The saga continues: is she or is she not a Native American?
According to Massachusetts Republican Sen. Scott Brown’s campaign, there has been no compelling evidence to prove his Democratic Senate opponent Elizabeth Warren is even 1/32 Cherokee — as she continues to tout — and Warren must be held to account for her claims.
In a conference call with reporters, Jim Barnett, Brown’s campaign manager, weighed in on the Warren ancestry controversy. He pointed out that based on primary source material there is no evidence that Warren can claim any Native American ancestry.
Barnett reiterated Brown’s call for Warren to release her complete personnel records — especially from the institutions where she listed herself as a minority. Barnett pointed out that Brown has already released 32 years worth of personnel files from his service in the National Guard and noted that there have been no questions about his academic records but added that Brown would be happy to release his.
According to the Brown campaign, Warren’s inconsistency on her heritage creates questions about her integrity and willingness to be transparent.
New developments in the case have made the call for Warren to provide her records more critical, Barnett explained.
He pointed to the fact that documents from her time at Rutgers University, the University of Houston, and the University of Texas show that Warren self-identified as “white” but that she has not explained why she listed herself as a minority later at the University of Pennsylvania and Harvard University — nor have the universities.
Barnett added that the claim Warren is even 1/32 Native American has been “completely debunked.”
“As it turned out, contrary to their initial public suggestions, the New England Historic Genealogical Society relied not on primary source materials, but on a family newsletter that included speculation that a marriage application existed showing there could have been a Cherokee five generations removed from Warren,” he said. “However, the actual primary source materials from the custodian of those records shows definitively that the great-great-great grandmother in question was actually white.”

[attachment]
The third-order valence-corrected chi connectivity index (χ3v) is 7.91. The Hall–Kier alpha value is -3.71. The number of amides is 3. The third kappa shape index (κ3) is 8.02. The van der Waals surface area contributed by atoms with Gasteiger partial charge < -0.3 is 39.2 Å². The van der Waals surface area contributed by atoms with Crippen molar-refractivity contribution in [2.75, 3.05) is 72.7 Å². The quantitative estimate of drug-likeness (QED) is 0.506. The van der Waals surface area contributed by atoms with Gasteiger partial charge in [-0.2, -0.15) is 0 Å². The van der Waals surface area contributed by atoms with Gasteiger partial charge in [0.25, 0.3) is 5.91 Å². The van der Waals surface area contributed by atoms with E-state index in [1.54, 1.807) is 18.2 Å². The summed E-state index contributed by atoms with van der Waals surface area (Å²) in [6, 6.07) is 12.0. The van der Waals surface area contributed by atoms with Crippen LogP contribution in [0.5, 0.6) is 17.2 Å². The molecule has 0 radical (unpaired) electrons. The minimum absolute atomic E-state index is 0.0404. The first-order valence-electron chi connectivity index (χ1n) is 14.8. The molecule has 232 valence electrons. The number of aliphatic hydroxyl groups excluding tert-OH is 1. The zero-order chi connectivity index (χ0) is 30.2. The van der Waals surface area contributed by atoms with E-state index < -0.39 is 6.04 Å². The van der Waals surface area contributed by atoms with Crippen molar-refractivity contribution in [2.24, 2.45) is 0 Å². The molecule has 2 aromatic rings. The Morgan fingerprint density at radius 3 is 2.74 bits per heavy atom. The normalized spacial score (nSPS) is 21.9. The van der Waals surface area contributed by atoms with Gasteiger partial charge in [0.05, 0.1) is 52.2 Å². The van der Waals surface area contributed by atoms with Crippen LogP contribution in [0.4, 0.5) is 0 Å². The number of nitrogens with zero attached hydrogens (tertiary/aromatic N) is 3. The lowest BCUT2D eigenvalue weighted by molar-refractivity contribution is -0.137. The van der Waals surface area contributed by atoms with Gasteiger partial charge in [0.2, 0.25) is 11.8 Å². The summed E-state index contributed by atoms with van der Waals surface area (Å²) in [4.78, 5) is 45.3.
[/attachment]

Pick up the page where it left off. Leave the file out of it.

New England Historic Genealogical Society, Barnett added, has stopped responding to inquiries about the analysis.
“There is exactly zero evidence that Warren has any Native American ancestry whatsoever,” Barnett said. “Multiple genealogists have substantiated this and I hope future reporting reflects this fact.”
Brown’s campaign manager cited the recent ouster of Yahoo CEO Scott Thompson for padding his resume as an example of an individual being held to account for misrepresenting their personal history.
“Professor Warren, aided by a wall of silence from Harvard University and the University of Pennsylvania with an assist from the New England Historic Genealogical Society, is not being held accountable and made to answer the many swirling questions about how she came to be listed as a minority and what were her motivations for listing herself that way,” Barnett said.
Barnett brushed off the Massachusetts Democratic Party’s call for Brown to release the names of his New York City Finance Committee members, which held a fundraising event over the weekend, as a distraction and pointed out that Brown follows all the FEC’s required disclosure rules. He noted that all Brown’s donor information is available on FEC reports.
Monday, in an appearance on CNN’s “Starting Point,” Warren doubled down on her Native American claims.
“You know, I’m proud of my Native American heritage,” Warren said. “I’m proud of my family. It’s now the case that people have gone over my college records, my law school records, every job I’ve ever had to see that I got my work. I got my jobs because I do my work. I work hard. I’ve been a good teacher.”
Despite her claim, the Brown campaign is not buying it.
“Warren has zero evidence that she is at all Native American,” Barnett reiterated.
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